My only regret is that I didn't buy more of this great wine. This is beautiful for the price ($35). I could convince someone that this cost more than twice its price. Stunning. (93 pts.) Find it on Wine-Searcher

2007 Loring Wine Company Pinot Noir Shea Vineyard - USA, Oregon, Willamette Valley (8/15/2010)
Upon opening, an intense showing of cherry liquor with a sour bitter component but with time (2 hours) ripe plum came forward with soil, chalk dust and a bit of vanilla. The palate comes across as a bit sticky and sweet, at first, but rounds out into a velvety expression of raspberry fruit with cola and clove. The finish is long, soft and refined with red fruit.

It's fruit forward but still shows a good amount of earth and pinot character. I see this as a real crowd pleaser and will buy more. (91 pts.) Find it on Wine-Searcher

2006 Trespass Zinfandel - USA, California, Napa Valley, St. Helena (7/27/2010)
Trespass manages to walk that tight rope between richness and finesse, and they walk it so well. This bottles showed dark blue fruit and vanilla with chalk dust and a hint of heat on the nose. The palate is rich, soft... lush, yet finessed with dark cherry and allspice. The finish is long and shows sour red fruits.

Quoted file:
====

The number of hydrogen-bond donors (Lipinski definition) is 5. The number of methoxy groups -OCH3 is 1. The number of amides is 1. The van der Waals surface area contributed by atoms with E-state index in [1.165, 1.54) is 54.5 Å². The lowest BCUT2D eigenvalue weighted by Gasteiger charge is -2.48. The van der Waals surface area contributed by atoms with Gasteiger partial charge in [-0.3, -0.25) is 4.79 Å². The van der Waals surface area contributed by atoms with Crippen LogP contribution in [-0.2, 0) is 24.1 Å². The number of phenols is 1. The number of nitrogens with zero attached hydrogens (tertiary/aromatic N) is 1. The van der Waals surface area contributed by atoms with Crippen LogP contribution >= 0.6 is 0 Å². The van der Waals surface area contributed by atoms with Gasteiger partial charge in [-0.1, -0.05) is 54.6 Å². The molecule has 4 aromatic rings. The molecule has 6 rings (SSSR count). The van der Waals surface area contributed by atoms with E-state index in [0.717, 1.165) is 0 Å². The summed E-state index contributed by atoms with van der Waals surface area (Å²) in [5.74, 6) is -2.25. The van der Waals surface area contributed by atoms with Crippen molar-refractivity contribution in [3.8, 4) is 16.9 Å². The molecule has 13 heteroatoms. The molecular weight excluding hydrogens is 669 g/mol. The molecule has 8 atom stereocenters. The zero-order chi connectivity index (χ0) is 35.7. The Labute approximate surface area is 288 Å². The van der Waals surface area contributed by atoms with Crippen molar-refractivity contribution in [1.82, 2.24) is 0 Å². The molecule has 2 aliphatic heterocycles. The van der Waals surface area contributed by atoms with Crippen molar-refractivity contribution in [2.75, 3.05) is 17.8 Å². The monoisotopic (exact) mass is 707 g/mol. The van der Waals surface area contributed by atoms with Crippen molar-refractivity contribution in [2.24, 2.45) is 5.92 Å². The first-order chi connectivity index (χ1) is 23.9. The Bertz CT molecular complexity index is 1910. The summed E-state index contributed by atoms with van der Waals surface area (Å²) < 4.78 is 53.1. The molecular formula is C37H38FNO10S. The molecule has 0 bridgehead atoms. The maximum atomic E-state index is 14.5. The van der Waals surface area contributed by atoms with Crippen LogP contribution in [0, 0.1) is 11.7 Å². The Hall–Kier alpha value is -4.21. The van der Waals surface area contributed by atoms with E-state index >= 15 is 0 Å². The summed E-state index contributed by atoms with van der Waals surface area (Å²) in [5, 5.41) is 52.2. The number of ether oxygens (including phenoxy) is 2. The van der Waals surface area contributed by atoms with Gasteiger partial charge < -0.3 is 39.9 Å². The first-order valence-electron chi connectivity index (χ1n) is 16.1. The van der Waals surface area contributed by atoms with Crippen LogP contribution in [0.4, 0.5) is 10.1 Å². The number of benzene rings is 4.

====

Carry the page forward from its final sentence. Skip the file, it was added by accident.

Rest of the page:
Trespass continues to be one of the best performers from my cellar. This Napa Valley winery, is well worth seeking out. Check out their website here: Trespass Vineyards (91 pts.)

Lastly, a friend and fellow wine collector, Ken Vastola, has put together a new website, The Fine Wine Geek. His new sight (really and old site with an update and new home) focuses on near encyclopedic data of producers such as Bruno Giacosa, Giacomo Conterno, Bartolo Mascarello and Sine Qua Non. This is a must see website for Barolo collectors and one that I’m sure I’ll use for regular reference. My favorite part are the Bartolo Mascarello pages that show his hand drawn labels, which are near impossible to find.